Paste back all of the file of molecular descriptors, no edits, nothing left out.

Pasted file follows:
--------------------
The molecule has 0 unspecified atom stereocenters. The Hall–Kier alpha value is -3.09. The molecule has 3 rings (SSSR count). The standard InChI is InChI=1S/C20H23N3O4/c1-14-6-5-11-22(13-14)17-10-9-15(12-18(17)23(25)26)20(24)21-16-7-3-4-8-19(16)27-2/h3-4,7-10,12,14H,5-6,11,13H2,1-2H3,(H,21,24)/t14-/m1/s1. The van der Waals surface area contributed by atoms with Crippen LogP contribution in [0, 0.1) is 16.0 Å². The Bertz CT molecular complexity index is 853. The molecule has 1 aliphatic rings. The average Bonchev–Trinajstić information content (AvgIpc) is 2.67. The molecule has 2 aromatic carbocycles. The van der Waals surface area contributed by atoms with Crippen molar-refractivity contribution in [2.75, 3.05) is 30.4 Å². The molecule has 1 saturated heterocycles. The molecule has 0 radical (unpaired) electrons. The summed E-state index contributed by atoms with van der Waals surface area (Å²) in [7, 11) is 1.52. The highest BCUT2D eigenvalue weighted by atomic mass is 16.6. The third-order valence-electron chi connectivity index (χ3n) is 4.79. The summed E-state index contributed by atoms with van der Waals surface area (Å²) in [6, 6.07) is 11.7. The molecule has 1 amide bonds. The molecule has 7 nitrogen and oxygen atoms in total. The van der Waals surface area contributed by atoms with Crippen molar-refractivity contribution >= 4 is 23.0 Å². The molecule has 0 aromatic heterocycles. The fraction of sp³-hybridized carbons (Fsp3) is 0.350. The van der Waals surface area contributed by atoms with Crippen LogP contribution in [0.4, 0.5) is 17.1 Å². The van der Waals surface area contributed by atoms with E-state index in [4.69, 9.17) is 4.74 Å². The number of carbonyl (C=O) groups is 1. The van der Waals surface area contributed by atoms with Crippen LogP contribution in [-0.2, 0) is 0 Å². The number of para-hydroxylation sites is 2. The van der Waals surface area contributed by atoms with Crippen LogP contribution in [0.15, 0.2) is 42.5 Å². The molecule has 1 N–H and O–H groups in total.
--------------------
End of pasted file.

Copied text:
The molecule has 0 unspecified atom stereocenters. The Hall–Kier alpha value is -3.09. The molecule has 3 rings (SSSR count). The standard InChI is InChI=1S/C20H23N3O4/c1-14-6-5-11-22(13-14)17-10-9-15(12-18(17)23(25)26)20(24)21-16-7-3-4-8-19(16)27-2/h3-4,7-10,12,14H,5-6,11,13H2,1-2H3,(H,21,24)/t14-/m1/s1. The van der Waals surface area contributed by atoms with Crippen LogP contribution in [0, 0.1) is 16.0 Å². The Bertz CT molecular complexity index is 853. The molecule has 1 aliphatic rings. The average Bonchev–Trinajstić information content (AvgIpc) is 2.67. The molecule has 2 aromatic carbocycles. The van der Waals surface area contributed by atoms with Crippen molar-refractivity contribution in [2.75, 3.05) is 30.4 Å². The molecule has 1 saturated heterocycles. The molecule has 0 radical (unpaired) electrons. The summed E-state index contributed by atoms with van der Waals surface area (Å²) in [7, 11) is 1.52. The highest BCUT2D eigenvalue weighted by atomic mass is 16.6. The third-order valence-electron chi connectivity index (χ3n) is 4.79. The summed E-state index contributed by atoms with van der Waals surface area (Å²) in [6, 6.07) is 11.7. The molecule has 1 amide bonds. The molecule has 7 nitrogen and oxygen atoms in total. The van der Waals surface area contributed by atoms with Crippen molar-refractivity contribution >= 4 is 23.0 Å². The molecule has 0 aromatic heterocycles. The fraction of sp³-hybridized carbons (Fsp3) is 0.350. The van der Waals surface area contributed by atoms with Crippen LogP contribution in [0.4, 0.5) is 17.1 Å². The van der Waals surface area contributed by atoms with E-state index in [4.69, 9.17) is 4.74 Å². The number of carbonyl (C=O) groups is 1. The van der Waals surface area contributed by atoms with Crippen LogP contribution in [-0.2, 0) is 0 Å². The number of para-hydroxylation sites is 2. The van der Waals surface area contributed by atoms with Crippen LogP contribution in [0.15, 0.2) is 42.5 Å². The molecule has 1 N–H and O–H groups in total.